by Renato Gonçalves Ferreira Filho*

Reviewed by Matheus Lucas Hebling



In the last decade, a movement of rediscovering musicians has taken place in Brazil. Documentaries, books, museums, plays, and other cultural products have brought out relevant names that were forgotten by those who officially tell the history of Brazilian popular music. Even though these artists had contributed to the construction of the refined shape and the profound meanings of popular music, they did not receive proper recognition in life. They were always there, but not always seen. What do they have in common? Being a female or a black artist stresses some structures of exclusion and oblivion based on gender and race related to the construction of history.
At the beginning of 2022, the documentary O canto livre de Nara Leão and the book Nara – Livro do disco revisited Nara Leão (1942-1989), a female Brazilian singer and arranger whose career started in the decade 1960, looking towards her relevance to popular music. For the first time in history, she was read as a serious and remarkable musician. Both initiatives go beyond the slogan “muse of bossa nova” that limited her to the image of a beautiful woman that supposedly inspired the men who invented this musical movement. Remembering Simone de Beauvoir, this idea of muses historically has been used as a male strategy of dominance. She was more than this stereotype: she had an outstanding contribution to the foundation of bossa nova. Her authentic way of singing, with a cool accent and a soft vocal emission, summed up her virtuous guitar and established some of the highest patterns for the interpretation of this gender.
As exposed in the documentary and the book, furthermore, the visionary repertoire selected by Nara, in at least more three opportunities, launched new perspectives that were later followed by other generations. As a singer linked to what was understood as an intellectualized and sophisticated popular music, respectively, in the decades of 1960, 1970, and 1980, she was a pioneer in interpreting sambas of protest written by peripherical artists, rearranging romantic songs by Roberto Carlos and Erasmo Carlos, and putting in evidence songwriters from the Brazilian northeast. Those movements were remarkable because they reframed the standards of popular music in their time.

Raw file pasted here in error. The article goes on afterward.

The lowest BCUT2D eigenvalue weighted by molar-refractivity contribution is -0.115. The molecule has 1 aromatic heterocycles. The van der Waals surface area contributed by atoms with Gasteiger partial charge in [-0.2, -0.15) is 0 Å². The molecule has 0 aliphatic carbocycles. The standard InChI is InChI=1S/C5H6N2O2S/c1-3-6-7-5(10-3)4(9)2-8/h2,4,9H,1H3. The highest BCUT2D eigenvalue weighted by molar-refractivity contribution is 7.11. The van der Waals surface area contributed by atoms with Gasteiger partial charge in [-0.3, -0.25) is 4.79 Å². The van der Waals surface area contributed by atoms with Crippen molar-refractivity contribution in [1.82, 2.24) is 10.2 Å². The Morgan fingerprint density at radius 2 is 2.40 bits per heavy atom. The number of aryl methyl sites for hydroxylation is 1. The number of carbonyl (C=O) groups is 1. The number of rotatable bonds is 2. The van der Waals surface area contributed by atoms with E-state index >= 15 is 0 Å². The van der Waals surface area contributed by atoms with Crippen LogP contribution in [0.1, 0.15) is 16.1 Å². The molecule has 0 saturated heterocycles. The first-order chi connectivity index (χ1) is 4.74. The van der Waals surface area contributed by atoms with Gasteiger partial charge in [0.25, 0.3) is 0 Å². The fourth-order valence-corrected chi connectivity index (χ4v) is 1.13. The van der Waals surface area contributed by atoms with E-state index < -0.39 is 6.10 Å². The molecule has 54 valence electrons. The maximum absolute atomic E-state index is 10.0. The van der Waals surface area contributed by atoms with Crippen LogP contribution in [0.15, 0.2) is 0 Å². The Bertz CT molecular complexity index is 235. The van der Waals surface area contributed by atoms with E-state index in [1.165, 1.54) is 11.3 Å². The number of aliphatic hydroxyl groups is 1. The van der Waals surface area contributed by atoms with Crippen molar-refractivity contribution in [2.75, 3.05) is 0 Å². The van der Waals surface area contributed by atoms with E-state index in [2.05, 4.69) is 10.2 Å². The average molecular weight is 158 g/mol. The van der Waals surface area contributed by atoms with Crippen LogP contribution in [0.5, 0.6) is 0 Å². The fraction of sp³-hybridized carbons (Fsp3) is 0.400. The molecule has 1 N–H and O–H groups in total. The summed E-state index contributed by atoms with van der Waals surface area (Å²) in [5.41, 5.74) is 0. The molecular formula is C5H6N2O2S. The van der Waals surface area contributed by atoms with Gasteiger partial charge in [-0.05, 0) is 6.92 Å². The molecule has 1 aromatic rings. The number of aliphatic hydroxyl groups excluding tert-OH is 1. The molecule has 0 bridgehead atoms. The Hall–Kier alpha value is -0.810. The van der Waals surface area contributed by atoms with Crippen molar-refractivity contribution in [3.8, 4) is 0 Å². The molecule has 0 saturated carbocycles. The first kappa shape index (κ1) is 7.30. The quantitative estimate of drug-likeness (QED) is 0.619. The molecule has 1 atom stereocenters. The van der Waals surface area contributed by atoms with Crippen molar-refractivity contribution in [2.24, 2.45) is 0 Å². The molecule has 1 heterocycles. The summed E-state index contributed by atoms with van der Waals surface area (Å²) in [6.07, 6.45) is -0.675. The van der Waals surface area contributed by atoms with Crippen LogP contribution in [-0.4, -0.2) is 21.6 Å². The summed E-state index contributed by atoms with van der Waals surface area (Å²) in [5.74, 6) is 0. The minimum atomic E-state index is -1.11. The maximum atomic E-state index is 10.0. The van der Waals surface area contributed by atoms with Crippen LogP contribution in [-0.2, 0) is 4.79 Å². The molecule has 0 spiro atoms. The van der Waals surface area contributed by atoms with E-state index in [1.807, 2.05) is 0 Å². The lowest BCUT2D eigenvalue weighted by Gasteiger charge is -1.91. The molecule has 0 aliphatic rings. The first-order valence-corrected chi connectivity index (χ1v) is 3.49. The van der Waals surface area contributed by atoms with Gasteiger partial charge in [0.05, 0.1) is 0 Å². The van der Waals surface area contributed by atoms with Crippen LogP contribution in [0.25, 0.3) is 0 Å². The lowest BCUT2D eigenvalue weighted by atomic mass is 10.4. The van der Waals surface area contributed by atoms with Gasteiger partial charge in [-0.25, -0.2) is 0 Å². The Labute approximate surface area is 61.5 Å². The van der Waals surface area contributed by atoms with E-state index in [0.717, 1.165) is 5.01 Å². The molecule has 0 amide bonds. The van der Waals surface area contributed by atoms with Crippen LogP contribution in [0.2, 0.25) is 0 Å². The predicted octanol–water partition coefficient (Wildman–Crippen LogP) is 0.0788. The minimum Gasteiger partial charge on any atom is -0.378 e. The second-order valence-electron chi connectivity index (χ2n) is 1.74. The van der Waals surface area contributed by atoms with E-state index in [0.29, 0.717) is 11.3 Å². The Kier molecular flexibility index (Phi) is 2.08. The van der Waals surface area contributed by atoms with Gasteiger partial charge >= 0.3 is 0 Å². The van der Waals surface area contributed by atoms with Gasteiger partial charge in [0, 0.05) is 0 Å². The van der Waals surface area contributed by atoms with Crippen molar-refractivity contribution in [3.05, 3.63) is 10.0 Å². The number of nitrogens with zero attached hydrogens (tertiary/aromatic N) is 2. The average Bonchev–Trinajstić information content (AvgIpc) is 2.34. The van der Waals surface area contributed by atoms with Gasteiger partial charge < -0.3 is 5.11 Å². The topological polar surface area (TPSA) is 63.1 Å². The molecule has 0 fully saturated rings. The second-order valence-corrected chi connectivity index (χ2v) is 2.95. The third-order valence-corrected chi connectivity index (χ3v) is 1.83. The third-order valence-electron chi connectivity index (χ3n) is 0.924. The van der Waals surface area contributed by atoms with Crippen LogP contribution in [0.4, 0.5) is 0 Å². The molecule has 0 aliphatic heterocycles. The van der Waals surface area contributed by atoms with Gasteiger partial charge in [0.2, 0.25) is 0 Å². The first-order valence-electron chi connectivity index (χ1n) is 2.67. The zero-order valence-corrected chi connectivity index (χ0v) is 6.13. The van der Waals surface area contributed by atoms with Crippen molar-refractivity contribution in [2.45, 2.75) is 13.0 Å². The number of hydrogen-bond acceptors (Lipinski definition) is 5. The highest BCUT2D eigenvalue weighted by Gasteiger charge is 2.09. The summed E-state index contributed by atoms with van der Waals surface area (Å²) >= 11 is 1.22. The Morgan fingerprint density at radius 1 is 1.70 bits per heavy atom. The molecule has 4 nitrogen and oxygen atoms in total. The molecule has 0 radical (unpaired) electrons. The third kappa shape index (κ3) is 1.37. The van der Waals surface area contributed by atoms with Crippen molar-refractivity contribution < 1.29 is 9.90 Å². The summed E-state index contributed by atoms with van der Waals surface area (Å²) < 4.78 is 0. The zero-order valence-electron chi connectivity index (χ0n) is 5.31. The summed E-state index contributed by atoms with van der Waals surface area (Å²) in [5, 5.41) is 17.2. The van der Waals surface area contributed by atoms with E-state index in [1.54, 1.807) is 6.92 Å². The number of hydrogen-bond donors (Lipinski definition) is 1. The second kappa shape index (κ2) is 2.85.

From another cultural context, Itamar Assumpção (1949-2003), a black singer, songwriter, and arranger, initially related to the movement of Vanguarda Paulista, has been rediscovered in the last ten years by the hands of his daughter, the singer and composer Anelis Assumpção, who pursued the mission of taking care of her father’s artistic legacy. Since his death, initiatives such as launching a songbook containing all his compositions, a book with his manuscripts and notes, and a box with all his albums have occurred, but new layers of understanding were added to his work by the opera Pretoperitamar and the multi-platform museum MU.ITA (Museu Itamar Assumpção), both dedicated to his trajectory.
In life, Itamar was recognized for his unique artistic personality, which mixed up a theatrical performance and a creative way of composing in the decades of 1980 and 1990. However, his discourse about the episodes of everyday racism, for example, synthesized by the name of one of his bands, “isca de polícia” (“bait for police”, in literal translation), and his Afrofuturism attitude toward searching for new possibilities towards the creation of an Afro-Brazilian identity, as resumed in the song “Batuque”, are recent interpretations. While the opera exposes Itamar’s cultural roots, the museum draws parallels between his work and the racial themes that surrounded him throughout his career. Why haven’t we seen those points before if they had been there since the beginning?